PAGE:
U.S. Army's planned Zika vaccine license to Sanofi raises nonprofit's ire

Sanofi
The Army’s decision to transfer a Zika vaccine license to Sanofi has prompted some protest.

The U.S. Army's decision to transfer a Zika vaccine candidate's license to development partner Sanofi has prompted protest from a nonprofit worried about the legality of the plan and the product's future pricing.

Developed by Army scientists, the Zika purified inactivated virus vaccine is currently in phase 1 testing at the Walter Reed Army Institute of Research and the National Institutes of Health. Under a development agreement with Sanofi, the pharma is to prep for larger-scale development and manufacturing.

But Knowledge Ecology International has some concerns about the Army’s plan to transfer the vaccine license to the company. It's worried, for one, “about how the price of the vaccine may affect access.” The Army disclosed its plan Dec. 9 in a Federal Register post. 

Additionally, KEI believes the license would “not be legal” because it isn’t necessary to motivate the pharma company to develop the vaccine through to the market; so far, the candidate has been supported by “extensive government subsidies,” KEI argues.

If the vaccine were to earn approval, Sanofi would win a priority review voucher from the FDA, KEI says. Those vouchers have been growing in value in recent years. One sold for $350 million in August 2015. According to a draft KEI statement, that is a “valuable incentive in itself.”

A Sanofi spokesperson said the company is "sharing inherent risks" by partnering with the government on Zika, adding that, even with tax-funded support, the drug giant is "still assuming financial and opportunity risks by devoting human and other resources to this project that otherwise would be working on other projects." 

"We have been informed of the objections and welcome the opportunity to respond," according to the spokesperson.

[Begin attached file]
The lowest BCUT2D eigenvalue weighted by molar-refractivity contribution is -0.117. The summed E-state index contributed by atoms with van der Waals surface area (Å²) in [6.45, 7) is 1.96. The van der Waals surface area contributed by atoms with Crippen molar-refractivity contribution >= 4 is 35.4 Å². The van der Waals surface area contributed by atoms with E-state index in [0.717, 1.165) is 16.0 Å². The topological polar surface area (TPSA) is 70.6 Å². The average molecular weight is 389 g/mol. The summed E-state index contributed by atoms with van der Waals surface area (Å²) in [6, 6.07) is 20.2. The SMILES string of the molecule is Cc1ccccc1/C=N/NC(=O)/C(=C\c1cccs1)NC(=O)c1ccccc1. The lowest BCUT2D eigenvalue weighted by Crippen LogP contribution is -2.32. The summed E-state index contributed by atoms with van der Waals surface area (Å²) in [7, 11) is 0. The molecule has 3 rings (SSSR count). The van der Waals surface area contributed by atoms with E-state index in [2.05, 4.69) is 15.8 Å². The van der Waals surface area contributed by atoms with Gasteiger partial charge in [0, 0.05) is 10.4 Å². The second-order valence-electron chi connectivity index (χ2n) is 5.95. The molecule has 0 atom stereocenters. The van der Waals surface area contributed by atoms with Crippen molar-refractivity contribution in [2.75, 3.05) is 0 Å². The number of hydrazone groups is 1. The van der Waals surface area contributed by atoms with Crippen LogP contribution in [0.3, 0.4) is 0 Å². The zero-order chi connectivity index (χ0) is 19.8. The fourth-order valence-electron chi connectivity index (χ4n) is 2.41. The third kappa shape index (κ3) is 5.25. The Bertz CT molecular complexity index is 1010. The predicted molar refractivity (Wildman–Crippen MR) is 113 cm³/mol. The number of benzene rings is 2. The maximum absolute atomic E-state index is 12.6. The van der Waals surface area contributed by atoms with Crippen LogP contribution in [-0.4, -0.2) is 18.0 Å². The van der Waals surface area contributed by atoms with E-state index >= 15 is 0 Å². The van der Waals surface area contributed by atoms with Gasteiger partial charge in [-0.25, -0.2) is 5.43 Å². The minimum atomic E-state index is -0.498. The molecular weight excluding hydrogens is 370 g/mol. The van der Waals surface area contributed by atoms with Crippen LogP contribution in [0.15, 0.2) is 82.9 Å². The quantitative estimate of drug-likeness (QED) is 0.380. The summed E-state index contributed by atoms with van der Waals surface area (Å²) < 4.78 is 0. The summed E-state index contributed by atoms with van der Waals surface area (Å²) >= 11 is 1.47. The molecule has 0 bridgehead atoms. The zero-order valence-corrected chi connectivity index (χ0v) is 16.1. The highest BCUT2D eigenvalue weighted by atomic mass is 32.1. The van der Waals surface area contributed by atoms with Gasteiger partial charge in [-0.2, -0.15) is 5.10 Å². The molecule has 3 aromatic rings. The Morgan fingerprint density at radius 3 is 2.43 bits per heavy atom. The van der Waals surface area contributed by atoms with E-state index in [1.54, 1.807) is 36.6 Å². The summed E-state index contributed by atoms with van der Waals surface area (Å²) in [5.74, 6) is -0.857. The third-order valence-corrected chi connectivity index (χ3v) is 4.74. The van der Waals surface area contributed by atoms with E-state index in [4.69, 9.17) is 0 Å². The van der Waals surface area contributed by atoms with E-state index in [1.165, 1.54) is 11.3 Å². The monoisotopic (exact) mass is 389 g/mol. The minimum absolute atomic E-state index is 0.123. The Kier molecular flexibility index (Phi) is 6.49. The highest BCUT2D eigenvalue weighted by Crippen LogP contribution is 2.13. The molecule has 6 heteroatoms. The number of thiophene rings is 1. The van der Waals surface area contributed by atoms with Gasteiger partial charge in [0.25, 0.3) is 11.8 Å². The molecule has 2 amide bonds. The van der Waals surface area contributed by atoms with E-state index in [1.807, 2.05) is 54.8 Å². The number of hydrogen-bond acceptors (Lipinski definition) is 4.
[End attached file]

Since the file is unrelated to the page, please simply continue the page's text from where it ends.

Sanofi says it has "modeled various scenarios" for the virus and its prevalence, adding that the "nature of the epidemiology and spread of the virus will impact the degree of profitability." Sanofi said it's "way too early" to talk about pricing or when the vaccine candidate might be available.

In seeking to learn more about the plan, KEI requested information about the vaccine's related intellectual property, the licensing agreement and the amount of government funding the project has received. The Army declined, KEI says, and the nonprofit is objecting to the “lack of transparency” in the process. After hearing from KEI, the Army extended the comment period about its plan to Jan. 23, a KEI representative said.

Sanofi partnered with the U.S. Army on the technology in July 2016 and later won a $43 million government grant to support the work. That money covers development through phase 2, and Sanofi said it might ask for phase 3 or other support "if all goes well" with the program. With many service members deployed in endemic areas, work on the vaccine is part of the Army's response to Zika.

The tie-up is one of several inked by government agencies in response to the Zika outbreak. Shortly after Sanofi signed on with the Army, GlaxoSmithKline partnered with the NIH to tackle Zika with technology called self-amplifying mRNA, or SAM. Takeda later entered the vaccine hunt with a $312 million deal with the U.S. government's Biomedical Advanced Research and Development Authority (BARDA).

An R&D path spanning government and industry is not uncommon, as many top drugs start out in tax-funded labs and eventually make their way to biopharma companies for further development.

Industry-watchers have said a Zika vaccine could be a lucrative prospect even outside countries where the disease is endemic, thanks to international travelers' ability to pay a high price for protection. In addition, campaigns in endemic areas might target girls to protect against the virus and its associated birth defects.

The Army didn't immediately respond to a request for comment.

According to its website, the nonprofit KEI "searches for better outcomes, including new solutions, to the management of knowledge resources."